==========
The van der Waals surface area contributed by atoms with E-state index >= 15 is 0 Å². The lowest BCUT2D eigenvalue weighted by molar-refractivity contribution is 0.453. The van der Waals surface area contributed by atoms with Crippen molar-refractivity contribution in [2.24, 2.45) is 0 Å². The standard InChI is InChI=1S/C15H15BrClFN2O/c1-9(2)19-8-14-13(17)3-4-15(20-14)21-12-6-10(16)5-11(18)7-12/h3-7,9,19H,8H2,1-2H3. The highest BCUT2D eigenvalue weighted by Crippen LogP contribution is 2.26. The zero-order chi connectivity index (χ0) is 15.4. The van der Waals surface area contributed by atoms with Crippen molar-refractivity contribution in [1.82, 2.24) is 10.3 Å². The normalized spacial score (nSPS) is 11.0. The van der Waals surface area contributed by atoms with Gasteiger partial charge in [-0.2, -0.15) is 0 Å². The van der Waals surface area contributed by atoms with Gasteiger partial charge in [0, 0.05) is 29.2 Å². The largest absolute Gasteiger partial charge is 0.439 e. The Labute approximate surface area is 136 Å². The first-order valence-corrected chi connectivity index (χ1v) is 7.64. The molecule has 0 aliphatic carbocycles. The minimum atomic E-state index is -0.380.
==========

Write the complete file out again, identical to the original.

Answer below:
The van der Waals surface area contributed by atoms with E-state index >= 15 is 0 Å². The lowest BCUT2D eigenvalue weighted by molar-refractivity contribution is 0.453. The van der Waals surface area contributed by atoms with Crippen molar-refractivity contribution in [2.24, 2.45) is 0 Å². The standard InChI is InChI=1S/C15H15BrClFN2O/c1-9(2)19-8-14-13(17)3-4-15(20-14)21-12-6-10(16)5-11(18)7-12/h3-7,9,19H,8H2,1-2H3. The highest BCUT2D eigenvalue weighted by Crippen LogP contribution is 2.26. The zero-order chi connectivity index (χ0) is 15.4. The van der Waals surface area contributed by atoms with Crippen molar-refractivity contribution in [1.82, 2.24) is 10.3 Å². The normalized spacial score (nSPS) is 11.0. The van der Waals surface area contributed by atoms with Gasteiger partial charge in [-0.2, -0.15) is 0 Å². The van der Waals surface area contributed by atoms with Gasteiger partial charge in [0, 0.05) is 29.2 Å². The largest absolute Gasteiger partial charge is 0.439 e. The Labute approximate surface area is 136 Å². The first-order valence-corrected chi connectivity index (χ1v) is 7.64. The molecule has 0 aliphatic carbocycles. The minimum atomic E-state index is -0.380.